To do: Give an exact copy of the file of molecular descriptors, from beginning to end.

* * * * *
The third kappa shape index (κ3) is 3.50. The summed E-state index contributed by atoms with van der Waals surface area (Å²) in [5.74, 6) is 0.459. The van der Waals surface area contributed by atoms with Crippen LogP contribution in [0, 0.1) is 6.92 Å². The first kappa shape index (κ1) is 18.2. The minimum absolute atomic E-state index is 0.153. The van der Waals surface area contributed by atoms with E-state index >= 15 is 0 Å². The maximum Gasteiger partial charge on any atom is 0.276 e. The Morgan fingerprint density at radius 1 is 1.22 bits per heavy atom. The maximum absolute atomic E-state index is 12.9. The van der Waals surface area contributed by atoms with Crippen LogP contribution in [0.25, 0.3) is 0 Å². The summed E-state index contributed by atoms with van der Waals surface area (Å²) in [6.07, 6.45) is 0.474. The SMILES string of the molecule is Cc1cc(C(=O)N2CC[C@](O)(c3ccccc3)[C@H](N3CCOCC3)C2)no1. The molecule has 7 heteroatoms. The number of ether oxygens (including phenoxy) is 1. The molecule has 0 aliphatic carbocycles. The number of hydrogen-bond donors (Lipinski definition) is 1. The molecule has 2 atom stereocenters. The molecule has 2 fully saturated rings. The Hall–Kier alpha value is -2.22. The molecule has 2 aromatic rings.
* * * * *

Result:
The third kappa shape index (κ3) is 3.50. The summed E-state index contributed by atoms with van der Waals surface area (Å²) in [5.74, 6) is 0.459. The van der Waals surface area contributed by atoms with Crippen LogP contribution in [0, 0.1) is 6.92 Å². The first kappa shape index (κ1) is 18.2. The minimum absolute atomic E-state index is 0.153. The van der Waals surface area contributed by atoms with E-state index >= 15 is 0 Å². The maximum Gasteiger partial charge on any atom is 0.276 e. The Morgan fingerprint density at radius 1 is 1.22 bits per heavy atom. The maximum absolute atomic E-state index is 12.9. The van der Waals surface area contributed by atoms with Crippen LogP contribution in [0.25, 0.3) is 0 Å². The summed E-state index contributed by atoms with van der Waals surface area (Å²) in [6.07, 6.45) is 0.474. The SMILES string of the molecule is Cc1cc(C(=O)N2CC[C@](O)(c3ccccc3)[C@H](N3CCOCC3)C2)no1. The molecule has 7 heteroatoms. The number of ether oxygens (including phenoxy) is 1. The molecule has 0 aliphatic carbocycles. The number of hydrogen-bond donors (Lipinski definition) is 1. The molecule has 2 atom stereocenters. The molecule has 2 fully saturated rings. The Hall–Kier alpha value is -2.22. The molecule has 2 aromatic rings.